We had to take further steps to defeat the remaining spying agents. We have configured the firewall to block all the connections to the IP addresses discovered by Wireshark. There were 47 of them, but the list would certainly grow further should we continue monitoring. Of course there is a chance that the next automatic update will record new IP addresses into the system files, but for now the modified hosts.txt mostly ensures the security from spying.

The “unremovable” features can be removed via the registry.


Let’s forbid sending the so-called “diagnostic” data reports by setting the corresponding parameter to zero.

We’d better delete the file containing the data already gathered by the DiagTrack service. Here’s the path to it.


The DiagTrack and dmwappushsvc services can be stopped using Service Control Manager or via the registry node.


Use Task Scheduler to see the tasks queue and forbid sending regular data reports if there are still any.

It is better to uninstall OneDrive cloud storage client if you are not going to use it.

It can all be done manually, or you can also use DisableWinTracking utility for the same purpose. Compared to almost all the similar software, it is open source and well documented.

Once we performed all these steps, Windows has completely left behind its naughty spying manners. Yet most of the new features designed for user’s convenience and security were also left behind. However, let’s think of one Ben Franklin’s saying: “Those who would give up essential Liberty, to purchase a little temporary Safety, deserve neither Liberty nor Safety.”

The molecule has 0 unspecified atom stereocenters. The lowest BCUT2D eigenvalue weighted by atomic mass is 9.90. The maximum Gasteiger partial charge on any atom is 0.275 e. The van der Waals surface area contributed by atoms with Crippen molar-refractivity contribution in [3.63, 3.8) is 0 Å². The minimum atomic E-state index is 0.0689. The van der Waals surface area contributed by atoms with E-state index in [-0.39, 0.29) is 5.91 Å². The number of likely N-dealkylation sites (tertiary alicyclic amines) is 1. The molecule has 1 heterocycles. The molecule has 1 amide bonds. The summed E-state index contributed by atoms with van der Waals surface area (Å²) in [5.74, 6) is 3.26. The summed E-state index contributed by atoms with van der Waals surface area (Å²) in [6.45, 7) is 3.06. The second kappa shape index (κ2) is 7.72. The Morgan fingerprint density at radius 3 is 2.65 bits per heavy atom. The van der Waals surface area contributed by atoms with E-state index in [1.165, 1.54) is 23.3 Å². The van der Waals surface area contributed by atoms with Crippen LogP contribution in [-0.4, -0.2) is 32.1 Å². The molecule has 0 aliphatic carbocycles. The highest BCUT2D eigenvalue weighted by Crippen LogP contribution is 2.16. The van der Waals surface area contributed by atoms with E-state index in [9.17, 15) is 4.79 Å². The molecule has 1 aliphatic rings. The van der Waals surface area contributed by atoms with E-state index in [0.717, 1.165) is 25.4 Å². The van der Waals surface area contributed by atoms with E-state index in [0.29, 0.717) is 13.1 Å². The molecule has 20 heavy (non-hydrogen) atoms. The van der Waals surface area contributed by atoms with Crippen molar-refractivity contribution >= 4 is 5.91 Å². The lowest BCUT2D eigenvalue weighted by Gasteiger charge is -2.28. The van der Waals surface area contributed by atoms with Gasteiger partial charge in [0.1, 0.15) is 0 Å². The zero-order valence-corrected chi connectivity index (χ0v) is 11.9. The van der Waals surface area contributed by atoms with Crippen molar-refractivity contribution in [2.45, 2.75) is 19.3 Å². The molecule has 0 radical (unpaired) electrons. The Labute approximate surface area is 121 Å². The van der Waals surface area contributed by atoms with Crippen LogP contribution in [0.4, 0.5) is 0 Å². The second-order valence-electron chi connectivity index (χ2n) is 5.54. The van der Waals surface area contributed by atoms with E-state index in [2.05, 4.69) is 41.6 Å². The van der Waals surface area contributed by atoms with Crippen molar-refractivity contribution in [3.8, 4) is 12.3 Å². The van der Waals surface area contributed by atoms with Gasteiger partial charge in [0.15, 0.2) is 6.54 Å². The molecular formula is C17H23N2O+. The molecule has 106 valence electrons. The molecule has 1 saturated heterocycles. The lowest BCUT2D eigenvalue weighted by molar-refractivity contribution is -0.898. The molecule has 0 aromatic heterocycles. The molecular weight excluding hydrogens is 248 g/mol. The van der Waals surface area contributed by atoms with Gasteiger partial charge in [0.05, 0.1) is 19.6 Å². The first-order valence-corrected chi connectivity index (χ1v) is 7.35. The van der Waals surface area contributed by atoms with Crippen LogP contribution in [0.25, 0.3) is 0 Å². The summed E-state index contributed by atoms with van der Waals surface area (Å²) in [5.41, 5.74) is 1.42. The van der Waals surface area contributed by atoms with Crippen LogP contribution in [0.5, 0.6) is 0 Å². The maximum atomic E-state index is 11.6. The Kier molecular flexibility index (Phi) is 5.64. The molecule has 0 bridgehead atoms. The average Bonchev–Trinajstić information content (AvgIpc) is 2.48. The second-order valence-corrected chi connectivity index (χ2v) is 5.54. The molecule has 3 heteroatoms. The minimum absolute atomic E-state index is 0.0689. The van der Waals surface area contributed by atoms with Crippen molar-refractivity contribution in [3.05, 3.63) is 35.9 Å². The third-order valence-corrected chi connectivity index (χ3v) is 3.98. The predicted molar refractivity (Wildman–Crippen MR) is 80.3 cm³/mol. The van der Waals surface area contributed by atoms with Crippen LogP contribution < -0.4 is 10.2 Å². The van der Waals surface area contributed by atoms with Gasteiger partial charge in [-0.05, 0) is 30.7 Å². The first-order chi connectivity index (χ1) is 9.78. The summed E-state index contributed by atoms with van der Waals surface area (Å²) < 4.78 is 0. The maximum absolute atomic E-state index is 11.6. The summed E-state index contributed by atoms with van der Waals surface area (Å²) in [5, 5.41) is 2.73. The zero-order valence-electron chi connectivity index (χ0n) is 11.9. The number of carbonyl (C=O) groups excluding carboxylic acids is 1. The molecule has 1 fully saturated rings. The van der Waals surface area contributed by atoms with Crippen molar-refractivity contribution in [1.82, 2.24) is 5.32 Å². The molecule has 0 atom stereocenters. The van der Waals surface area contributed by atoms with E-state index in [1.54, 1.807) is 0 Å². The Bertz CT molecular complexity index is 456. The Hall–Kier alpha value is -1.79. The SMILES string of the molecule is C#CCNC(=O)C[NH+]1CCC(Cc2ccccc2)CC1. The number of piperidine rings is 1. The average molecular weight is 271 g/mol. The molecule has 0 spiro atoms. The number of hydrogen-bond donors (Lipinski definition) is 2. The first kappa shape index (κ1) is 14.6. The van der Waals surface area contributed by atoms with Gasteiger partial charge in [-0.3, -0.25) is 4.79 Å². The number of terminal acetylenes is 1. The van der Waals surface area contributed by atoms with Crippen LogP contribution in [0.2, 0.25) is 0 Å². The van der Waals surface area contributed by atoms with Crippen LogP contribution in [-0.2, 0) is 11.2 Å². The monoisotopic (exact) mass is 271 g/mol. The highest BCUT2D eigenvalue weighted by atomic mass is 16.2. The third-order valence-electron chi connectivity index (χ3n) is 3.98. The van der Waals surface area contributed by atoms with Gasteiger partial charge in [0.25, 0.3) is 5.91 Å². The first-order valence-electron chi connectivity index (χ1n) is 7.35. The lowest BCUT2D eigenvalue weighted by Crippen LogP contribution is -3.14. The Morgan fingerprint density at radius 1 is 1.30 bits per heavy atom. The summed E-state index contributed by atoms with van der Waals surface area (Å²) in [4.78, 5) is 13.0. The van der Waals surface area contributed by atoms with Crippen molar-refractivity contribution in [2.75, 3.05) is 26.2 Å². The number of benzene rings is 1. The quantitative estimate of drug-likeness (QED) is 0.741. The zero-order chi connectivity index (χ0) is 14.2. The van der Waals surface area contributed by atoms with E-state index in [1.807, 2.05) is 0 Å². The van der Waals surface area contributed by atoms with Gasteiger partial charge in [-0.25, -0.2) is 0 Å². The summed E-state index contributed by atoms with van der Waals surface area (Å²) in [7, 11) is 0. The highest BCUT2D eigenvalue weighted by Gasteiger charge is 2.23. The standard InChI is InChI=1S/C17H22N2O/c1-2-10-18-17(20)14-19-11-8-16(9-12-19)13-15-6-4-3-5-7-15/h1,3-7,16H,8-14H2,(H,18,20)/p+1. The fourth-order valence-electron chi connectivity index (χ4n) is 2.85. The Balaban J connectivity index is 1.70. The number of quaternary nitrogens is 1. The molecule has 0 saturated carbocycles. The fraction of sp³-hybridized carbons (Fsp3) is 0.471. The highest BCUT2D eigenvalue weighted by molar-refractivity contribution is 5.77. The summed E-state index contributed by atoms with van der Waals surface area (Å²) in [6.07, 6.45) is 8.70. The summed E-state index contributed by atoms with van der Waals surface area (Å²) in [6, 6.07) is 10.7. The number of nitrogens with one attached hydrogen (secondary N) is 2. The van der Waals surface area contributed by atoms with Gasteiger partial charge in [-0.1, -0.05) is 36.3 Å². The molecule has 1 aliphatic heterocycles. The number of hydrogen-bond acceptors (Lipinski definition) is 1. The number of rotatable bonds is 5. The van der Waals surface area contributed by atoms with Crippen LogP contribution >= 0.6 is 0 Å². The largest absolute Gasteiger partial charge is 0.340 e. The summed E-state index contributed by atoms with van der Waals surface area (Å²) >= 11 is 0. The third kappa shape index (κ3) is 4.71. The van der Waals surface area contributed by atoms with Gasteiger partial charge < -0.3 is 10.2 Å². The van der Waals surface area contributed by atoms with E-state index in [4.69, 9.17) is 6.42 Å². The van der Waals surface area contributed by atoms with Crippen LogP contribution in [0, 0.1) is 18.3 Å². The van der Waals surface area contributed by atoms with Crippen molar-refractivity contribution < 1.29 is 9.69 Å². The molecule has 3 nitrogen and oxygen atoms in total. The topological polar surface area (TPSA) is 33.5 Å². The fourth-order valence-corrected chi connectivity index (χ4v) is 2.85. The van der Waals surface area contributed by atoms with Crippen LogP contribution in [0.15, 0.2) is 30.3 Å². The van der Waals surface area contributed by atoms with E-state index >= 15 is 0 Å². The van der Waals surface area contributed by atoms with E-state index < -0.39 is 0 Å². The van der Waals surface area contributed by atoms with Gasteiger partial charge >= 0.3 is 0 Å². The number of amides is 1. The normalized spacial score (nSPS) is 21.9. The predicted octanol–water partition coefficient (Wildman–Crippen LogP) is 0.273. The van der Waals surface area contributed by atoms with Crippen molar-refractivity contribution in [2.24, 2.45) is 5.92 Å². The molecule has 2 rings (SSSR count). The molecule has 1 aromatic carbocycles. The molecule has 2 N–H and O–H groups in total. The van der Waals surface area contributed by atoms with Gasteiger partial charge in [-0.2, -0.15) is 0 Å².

9 Responses to “What data Windows 10 sends to Microsoft and how to stop it”

  1. Paul Klee

    Anyway to turn windows spying off and still use its calculator? When I employ the anti-spying techniques, my calculator won’t work. It is a couple hundred byte program with no need to be connected to the mothership. PS cut and pasted older versions of calc.exe onto the new computer and can use them on all prior versions of windows, but they won’t open in WIndows 10

  2. now try windows 11 ultra light from thepiratebay.org it only uses 1 gigabyte and doesnt create an emulator that you are using 🙂 it also comes default with tiny firewall which blocks any remaining bs by default. if you have any remaining programs, threads, or dlls that are transmitting data you can use cheat engine edit the”process” and fill it with bullet holes – aka NOP assembler command(no operation) your welcome. the day of the giant HAS FALLEN. i also helped destroy the darknet, more than 300k darknet websites are now deader than a doornail thanks to me 🙂